Israel - Gaza war

How an Israeli media watchdog’s unsubstantiated allegations has put a price on Palestinian journalists’ heads

On Wednesday 8 November the Israeli self-proclaimed and audaciously named media watchdog Honest Reporting suggested that several Gaza-based Palestinian freelance photojournalists, whose coverage of Hamas’ 7 October rampage was used by NYT, Reuters, and AP among others, had been tipped off ahead of the attack.

A day later, Honest Reporting’s executive director admitted that his outfit had no evidence to back up its suggestion. But by then, the harm had been done. On the same day, according to the Jerusalem-based online newspaper The Times of Israel, Israel’s National Information System – a department of the Prime Minister’s Office – stated that “These media people are complicit in crimes against humanity”. And former Israeli defence minister Benjamin Gantz tweeted that “journalists found to have known about the massacre, and still chose to stand as idle bystanders while children were slaughtered – are no different than terrorists and should be treated as such.”

The incident is a chilling reminder of how fast and wide unchecked and entirely baseless insinuations can travel and mutate into apparent truths. In a matter of moments, Honest Reporting’s entirely unsubstantiated allegation had been transformed into an officially sanctioned free pass for killing Palestinian journalists.

In terms of press freedom, this is as severe as it gets. Not only because it puts in even graver danger the people who risk their lives every day to shed light on the brutal realities of Israels unrelenting and indiscriminate attacks on defenceless civilians of all ages. Not only because it undermines the credibility of any and all Palestinian journalists (which is of course the purpose). But also because it is a shockingly callous way of discouraging unfavourable coverage from being produced and shared with the outside world.

As we have repeatedly pointed out over the past month, Israel’s war on Gaza is far and away the deadliest time for journalists in any conflict in recent history. According to the Committee to Protect Journalists, since 7th October at least 35 Palestinian journalists have been killed on the job while covering the war, while an unknown number have been injured or lost loved-ones, sometimes losing several members of their immediate family, such as Al Jazeera correspondentWael Dahdouh. The many killings and the destruction of numerous Gazan media outlets have prompted RSF to file a complaint with the International Criminal Court for war crimes against journalists.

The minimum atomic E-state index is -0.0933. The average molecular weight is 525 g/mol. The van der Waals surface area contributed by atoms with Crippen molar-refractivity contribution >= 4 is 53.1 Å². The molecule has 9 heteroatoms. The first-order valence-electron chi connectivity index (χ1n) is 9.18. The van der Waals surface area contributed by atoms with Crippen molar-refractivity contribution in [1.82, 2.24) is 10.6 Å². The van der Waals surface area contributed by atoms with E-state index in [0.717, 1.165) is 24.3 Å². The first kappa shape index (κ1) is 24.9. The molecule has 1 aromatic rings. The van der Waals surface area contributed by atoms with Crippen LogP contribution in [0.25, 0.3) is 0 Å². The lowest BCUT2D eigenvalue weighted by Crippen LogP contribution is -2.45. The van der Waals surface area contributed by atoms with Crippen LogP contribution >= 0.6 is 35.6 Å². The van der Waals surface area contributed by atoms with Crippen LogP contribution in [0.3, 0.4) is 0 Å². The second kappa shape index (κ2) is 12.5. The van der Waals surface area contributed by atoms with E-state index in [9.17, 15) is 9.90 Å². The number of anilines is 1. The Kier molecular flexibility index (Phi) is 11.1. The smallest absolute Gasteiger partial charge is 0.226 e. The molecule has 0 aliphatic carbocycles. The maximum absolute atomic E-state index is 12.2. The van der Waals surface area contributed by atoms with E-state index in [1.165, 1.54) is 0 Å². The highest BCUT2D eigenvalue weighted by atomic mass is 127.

Unfortunately, those horrifying figures are the inevitable consequence of a situation where nowhere is safe. Where even hospitals and ambulances are targeted with overwhelming military might, bringing the wrath of revenge down on the heads of terrified civilians, adults and children alike. Where prematurely born babies are dying as the machines their lives depend on simply stop working as electricity falters and water stops flowing.

Israel’s conduct is a disaster for Gaza, for Palestinians and for humanity. Governments that continue to throw around the term “right to self-defence”, even as civilian deaths skyrocket and hospitals are “transformed into scenes of death, devastation, and despair”, must step up and do everything in their power to pressure Israel to stop its deadly rampage.

For there to be the slightest possibility of this to happen, we desperately need eyes and ears on the ground in Gaza. The killings and vilification of Palestinian journalists must end, and it must end now. Only when stories and images of Gaza’s ever-growing graveyards and piles of rubble are allowed to flow and multiply is there a hope of stirring the world’s conscience to a point when half-hearted scolding is turned into effective diplomacy.

This blog was previously featured on as a news piece and changed to a blog format without editorial changes on November 24, 2023.